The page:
Pluto shares its part of the solar system with more than 1500 other icy worlds that we know about and countless ones that have, so far, evaded our detection. The shapes of their orbits are clues to a tumultuous history that hinges on the motion of Neptune.
Neptune formed in a location much closer to the Sun than it is now, but migrated outward from the Sun over time. As it moved, it herded and scattered the objects in the Kuiper belt. Neptune trapped some of them -- like Pluto, Orcus, Haumea, and Makemake -- in orbital resonances, locked in motion synchronized to the giant planet's. Others -- like Eris and 2007 OR10 -- it scattered to extremely elliptical or highly inclined orbits. Others, it tossed inward into the solar system, to bombard the other planets or to orbit among them as Trojans, centaurs, or irregular moons. And one -- Triton -- it captured as its own moon. There is a belt of objects so far unaffected by Neptune's motion -- like Quaoar -- called the cold classical belt. Finally, there is Sedna, whose orbit is so distant from Neptune's that it may represent the first-discovered member of a wholly unexplored part of the solar system.
Eris, Orcus, Haumea, Makemake, 2007 OR10, Quaoar, Sedna, and Triton are the largest worlds in Pluto's neighborhood, and the little that we have learned to far about their surfaces proves that each is unique. More than a hundred others are probably large enough to be called "dwarf planets." And there may yet be even larger, Mars or even Earth-sized worlds beyond these, awaiting discovery.
There is only one mission that has ever been launched to study Pluto: New Horizons.
Recent Blog Articles About Pluto and Its Neighbors
In the span of a few days, Pluto and Charon have turned from spots into worlds. The latest images from New Horizons are showing Pluto and Charon to have unique faces, distinct from any other icy worlds in the solar system.
This year we achieve the first exploration of these curious but fascinating objects. Paul Schenk explains what we may learn about them.
When New Horizons wakes up for the final time on Dec. 6, scientists will spend six weeks preparing for the start of the spacecraft's Pluto encounter.
Joseph O’Rourke summarizes a recently submitted paper on tectonic activity on Pluto after the Charon-forming impact.
Earlier today I wrote a post about how to calculate the position of a body in space from its orbital elements. I'm trying to get a big-picture view of what's going on in trans-Neptunian space.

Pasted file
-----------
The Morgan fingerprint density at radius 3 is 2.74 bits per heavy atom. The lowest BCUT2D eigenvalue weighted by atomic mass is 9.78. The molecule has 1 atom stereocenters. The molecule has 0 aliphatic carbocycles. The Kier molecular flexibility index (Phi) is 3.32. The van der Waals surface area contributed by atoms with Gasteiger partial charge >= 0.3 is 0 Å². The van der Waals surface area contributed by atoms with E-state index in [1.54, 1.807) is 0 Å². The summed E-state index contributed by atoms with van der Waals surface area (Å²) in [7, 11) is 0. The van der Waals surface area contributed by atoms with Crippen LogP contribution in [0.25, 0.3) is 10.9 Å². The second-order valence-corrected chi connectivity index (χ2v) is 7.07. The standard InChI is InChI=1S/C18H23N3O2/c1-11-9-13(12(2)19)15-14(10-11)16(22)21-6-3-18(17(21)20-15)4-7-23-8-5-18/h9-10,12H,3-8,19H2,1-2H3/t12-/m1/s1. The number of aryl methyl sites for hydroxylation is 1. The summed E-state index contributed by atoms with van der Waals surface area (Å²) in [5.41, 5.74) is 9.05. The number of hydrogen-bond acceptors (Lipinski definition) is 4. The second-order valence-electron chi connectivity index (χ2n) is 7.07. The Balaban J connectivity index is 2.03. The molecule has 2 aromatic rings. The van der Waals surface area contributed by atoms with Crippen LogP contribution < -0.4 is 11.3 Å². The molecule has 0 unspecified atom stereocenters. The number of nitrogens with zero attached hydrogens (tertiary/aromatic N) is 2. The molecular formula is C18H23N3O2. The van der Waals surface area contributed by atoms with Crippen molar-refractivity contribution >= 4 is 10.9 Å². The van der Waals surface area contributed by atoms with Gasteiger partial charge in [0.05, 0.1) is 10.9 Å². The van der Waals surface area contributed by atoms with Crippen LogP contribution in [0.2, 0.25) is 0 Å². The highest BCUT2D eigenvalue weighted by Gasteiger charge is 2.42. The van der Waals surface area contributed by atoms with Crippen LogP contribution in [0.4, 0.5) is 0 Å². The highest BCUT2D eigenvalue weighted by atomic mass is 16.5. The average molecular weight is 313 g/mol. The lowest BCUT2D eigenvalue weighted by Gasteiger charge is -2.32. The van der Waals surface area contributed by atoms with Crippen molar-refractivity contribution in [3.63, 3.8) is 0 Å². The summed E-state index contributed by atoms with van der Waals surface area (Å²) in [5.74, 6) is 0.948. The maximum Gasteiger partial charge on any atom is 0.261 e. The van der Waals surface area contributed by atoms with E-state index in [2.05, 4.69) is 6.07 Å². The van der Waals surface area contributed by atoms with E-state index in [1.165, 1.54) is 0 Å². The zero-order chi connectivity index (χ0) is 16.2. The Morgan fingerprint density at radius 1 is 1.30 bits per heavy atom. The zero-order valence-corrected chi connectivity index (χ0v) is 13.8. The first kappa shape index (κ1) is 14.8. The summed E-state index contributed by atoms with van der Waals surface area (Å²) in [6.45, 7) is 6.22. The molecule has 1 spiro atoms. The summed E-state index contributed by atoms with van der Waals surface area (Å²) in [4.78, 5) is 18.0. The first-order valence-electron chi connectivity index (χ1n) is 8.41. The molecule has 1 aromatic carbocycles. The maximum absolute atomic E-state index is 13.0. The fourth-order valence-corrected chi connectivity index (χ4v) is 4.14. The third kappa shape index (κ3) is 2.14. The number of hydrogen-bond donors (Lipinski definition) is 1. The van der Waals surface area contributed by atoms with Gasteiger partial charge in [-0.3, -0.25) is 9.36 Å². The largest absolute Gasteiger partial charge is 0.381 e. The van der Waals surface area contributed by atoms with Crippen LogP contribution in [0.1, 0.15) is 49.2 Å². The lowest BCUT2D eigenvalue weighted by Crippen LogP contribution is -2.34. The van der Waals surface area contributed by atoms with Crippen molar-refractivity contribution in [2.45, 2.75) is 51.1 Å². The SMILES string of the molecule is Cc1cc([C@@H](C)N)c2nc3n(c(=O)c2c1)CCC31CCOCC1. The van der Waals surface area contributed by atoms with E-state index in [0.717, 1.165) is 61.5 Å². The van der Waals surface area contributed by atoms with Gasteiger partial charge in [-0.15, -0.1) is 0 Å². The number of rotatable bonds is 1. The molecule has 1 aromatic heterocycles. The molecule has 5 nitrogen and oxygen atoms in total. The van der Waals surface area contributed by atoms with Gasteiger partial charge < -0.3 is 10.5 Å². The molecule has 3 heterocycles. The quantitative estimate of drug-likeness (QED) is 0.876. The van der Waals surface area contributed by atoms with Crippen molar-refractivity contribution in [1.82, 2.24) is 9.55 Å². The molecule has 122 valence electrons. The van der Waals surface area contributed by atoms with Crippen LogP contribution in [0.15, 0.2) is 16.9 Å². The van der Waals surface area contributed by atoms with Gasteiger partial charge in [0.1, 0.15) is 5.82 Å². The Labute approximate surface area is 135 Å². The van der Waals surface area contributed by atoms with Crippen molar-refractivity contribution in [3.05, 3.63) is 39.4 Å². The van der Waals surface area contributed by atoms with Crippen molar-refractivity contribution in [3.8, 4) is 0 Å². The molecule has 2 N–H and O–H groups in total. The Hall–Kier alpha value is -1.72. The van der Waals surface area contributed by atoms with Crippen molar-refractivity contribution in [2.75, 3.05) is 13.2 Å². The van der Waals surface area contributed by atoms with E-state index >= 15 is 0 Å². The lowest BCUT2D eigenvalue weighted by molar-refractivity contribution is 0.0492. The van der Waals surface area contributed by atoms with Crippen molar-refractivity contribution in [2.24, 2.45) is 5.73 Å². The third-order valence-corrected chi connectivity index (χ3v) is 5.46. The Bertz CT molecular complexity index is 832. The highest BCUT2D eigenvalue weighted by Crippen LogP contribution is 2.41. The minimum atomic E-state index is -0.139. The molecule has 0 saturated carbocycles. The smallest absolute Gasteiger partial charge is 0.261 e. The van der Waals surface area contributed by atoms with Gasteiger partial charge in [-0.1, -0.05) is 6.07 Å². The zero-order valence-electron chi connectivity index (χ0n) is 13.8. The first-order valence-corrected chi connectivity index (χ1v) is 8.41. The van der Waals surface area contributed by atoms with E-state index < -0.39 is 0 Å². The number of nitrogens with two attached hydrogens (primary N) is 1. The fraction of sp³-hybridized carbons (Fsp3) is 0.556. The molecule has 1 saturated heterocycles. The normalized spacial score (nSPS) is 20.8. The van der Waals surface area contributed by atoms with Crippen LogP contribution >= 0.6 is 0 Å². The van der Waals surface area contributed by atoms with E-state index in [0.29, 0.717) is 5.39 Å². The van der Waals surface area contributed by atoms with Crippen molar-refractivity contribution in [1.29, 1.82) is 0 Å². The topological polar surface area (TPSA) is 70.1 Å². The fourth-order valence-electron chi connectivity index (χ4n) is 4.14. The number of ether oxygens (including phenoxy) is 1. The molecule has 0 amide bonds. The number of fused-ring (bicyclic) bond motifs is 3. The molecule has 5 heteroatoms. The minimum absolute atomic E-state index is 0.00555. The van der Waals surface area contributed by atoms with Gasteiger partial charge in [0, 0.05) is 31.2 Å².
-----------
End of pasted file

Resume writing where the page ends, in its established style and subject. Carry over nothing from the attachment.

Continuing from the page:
Last week, I posted an explainer on why Hubble's images of galaxies show so much more detail than its images of Pluto. Then I set you all a homework problem: when will New Horizons be able to see Pluto better than Hubble does? Here's the answer.
Three months ago, I posted an article explaining what to expect during the flyby. This is a revised version of the same post, with some errors corrected, the expected sizes of Nix and Hydra updated, and times of press briefings added.
As New Horizons approaches Pluto, when will the images get good? In this explainer, I tell you what images will be coming down from Pluto, when. Mark your calendars!
Posted by Emily Lakdawalla on 2009/12/16 01:01 CST
There are two cool stories circulating today on the theme of discovering new places in the cosmos.
What's that in the distance? A binary star? Those are two little round worlds dancing in circles, whirling around a point in space located between the two of them. It's Pluto and Charon, clearly separated by New Horizons' camera.
It has been a difficult wait for new New Horizons images, but the wait is almost over; Alan Stern announced at today's Outer Planets Advisory Group meeting that image downlink will resume September 5. In the meantime, a few space fans are making the most of the small amount of data that has been returned to date.
An attempt to corral the discussion of the IAU planet definition in one place on planetary.org, so that we may be free to actually discuss Kuiper belt observations and scientific results on posts elsewhere on this site.
An asteroid or comet headed for Earth is the only large-scale natural disaster we can prevent. Working together to fund our Shoemaker NEO Grants for astronomers, we can help save the world.